Summary: # 17 in series. Christ presents his credentials - five witnesses to support that He is the Son of God!
A Study of the Book of John
“That You May Believe”
Sermon # 17
“The Credentials of Jesus”
One of my favorite old movies is a western in which a cowboy is set upon by some Mexican banditos trying to pass themselves off as officers of the law. When the banditos stated that they were law officers the cowboy asked them to prove it by presenting their badges. To which they replied, “Badges, Badges, We don’t need no stinkin’ badges.”
Yet the truth is that even today we expect people to be able to prove who they are. In today’s text the identity of Jesus becomes the issue after He heals on the Sabbath. You might recall that Jesus healed a man that had been an invalid for 38 years and he did it on the Sabbath (5:1-13). But instead of rejoicing in this miracle the religious leadership concluded that Jesus was a lawbreaker. Jesus defended his actions by making three amazing claims about who He is; He claimed equality with the father, He claimed the power to give life, and He claimed the authority to judge. “Then Jesus you are saying that you are God. Well, then, upon what evidence do you make such a claim?” In the light of those claims it is only natural that substantiation be given for those claims. In fact his critics had every right to expect that evidence be presented to confirm his claims.
Jesus begins in verse thirty-one by stating that he realizes and accepts that without proof his claims are unworthy of belief. “If I bear witness of Myself, My witness is not true.” Jesus does not mean that His claims are false, only that His testimony alone would not be valid in a court of law. If Jesus was who He said He was then His claim had to be supported by other testimony.
The Old Testament in Deuteronomy 19:15 states, “One witness shall not rise against a man concerning any iniquity or any sin that he commits; by the mouth of two or three witnesses the matter shall be established.” According to the Law of Moses a single witness was not sufficient to deter-mine the truth of a matter. So beginning in verse thirty-two Jesus begins to present his witnesses. In fact in this section of Scripture alone, the word “witness” appears nine times.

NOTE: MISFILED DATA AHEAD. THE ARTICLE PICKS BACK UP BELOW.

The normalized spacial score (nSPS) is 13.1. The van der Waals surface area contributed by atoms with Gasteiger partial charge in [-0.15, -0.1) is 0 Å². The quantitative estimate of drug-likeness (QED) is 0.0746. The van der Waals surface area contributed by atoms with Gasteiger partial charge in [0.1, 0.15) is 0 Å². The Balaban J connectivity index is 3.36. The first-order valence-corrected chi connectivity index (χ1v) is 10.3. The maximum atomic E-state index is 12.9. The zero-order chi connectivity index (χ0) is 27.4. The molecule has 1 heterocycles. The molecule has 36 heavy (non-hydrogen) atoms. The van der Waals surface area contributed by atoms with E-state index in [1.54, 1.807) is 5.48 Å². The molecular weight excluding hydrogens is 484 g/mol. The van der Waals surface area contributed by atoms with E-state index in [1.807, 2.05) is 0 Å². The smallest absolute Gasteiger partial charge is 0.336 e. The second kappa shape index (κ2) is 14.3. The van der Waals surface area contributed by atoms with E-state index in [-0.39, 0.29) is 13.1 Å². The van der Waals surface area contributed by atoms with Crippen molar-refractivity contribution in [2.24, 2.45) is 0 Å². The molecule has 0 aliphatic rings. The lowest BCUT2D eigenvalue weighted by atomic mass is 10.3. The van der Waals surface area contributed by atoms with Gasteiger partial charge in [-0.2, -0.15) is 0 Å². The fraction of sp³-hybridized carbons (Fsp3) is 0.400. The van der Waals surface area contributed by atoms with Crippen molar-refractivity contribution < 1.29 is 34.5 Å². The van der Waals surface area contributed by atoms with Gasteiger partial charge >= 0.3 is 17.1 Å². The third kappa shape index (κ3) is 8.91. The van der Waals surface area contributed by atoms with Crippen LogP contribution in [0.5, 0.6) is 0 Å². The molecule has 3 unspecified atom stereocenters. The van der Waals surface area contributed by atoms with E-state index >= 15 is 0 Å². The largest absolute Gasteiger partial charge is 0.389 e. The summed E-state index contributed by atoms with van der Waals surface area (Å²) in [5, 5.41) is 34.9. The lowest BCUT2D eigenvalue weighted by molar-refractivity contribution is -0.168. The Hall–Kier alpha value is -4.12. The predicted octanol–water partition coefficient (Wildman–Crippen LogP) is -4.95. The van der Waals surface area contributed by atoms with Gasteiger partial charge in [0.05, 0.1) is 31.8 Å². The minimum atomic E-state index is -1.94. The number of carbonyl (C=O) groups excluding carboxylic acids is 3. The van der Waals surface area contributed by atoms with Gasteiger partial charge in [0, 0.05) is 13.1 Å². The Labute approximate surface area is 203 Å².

First, There is the Witness of the Father (v. 32)
Jesus says that there is testimony that will verify who He is (v. 32), “There is another who bears witness of Me, and I know that the witness which He witnesses of Me is true.” Who is the “other witness” that Jesus first asserts that supports his claim? It seems wise to understand that the “other witness” that Jesus refers to here is God the Father.
Although Jesus does not identify the “other” witness he refers to he uses the Greek word for “other” or “another” (allos) is a word that means “another of the same kind.” God the Father is the only one of the same kind as Jesus. Jesus is saying that God the Father not only sent God the Son, through whom He is to be known, but he has in addition provided other supplemental witnesses. Jesus now presents four additional witnesses as to His identity.
Not Only Do We Have The Witness Of God The Father But ….
Secondly, There is the Witness of John the Baptist (vv. 33-35)
“You have sent to John, and he has borne witness to the truth. (34) Yet I do not receive
testimony from man, but I say these things that you may be saved. (35) He was the burning and shining lamp, and you were willing for a time to rejoice in his light.”
•John will be recognized as a credible witness because He was so widely known and accepted by the people. When John began to preach people came from all over Palestine to hear him (Mark 1:5). It was apparent to all that he was candid, sincere and without self-promotion.
•John is also a credible witness because
of his recognition as a prophet! John is not brought forth here simply as a witness, in much the same way that a Christian today would be considered a witness for Christ, but rather he is a particular type of witness, a prophet. Just because John refuses to be identified as “the” prophet in John 1:20 does not indicate that John was rejecting that he was a prophet. John is in fact a priest by birth (his father was a priest) and he was a prophet by appointment by God.
•John is also seen as a credible witness because the religious leaders themselves acknowledged the importance of John’s witness when they sent a delegation to visit John and question him (John 1:19-24).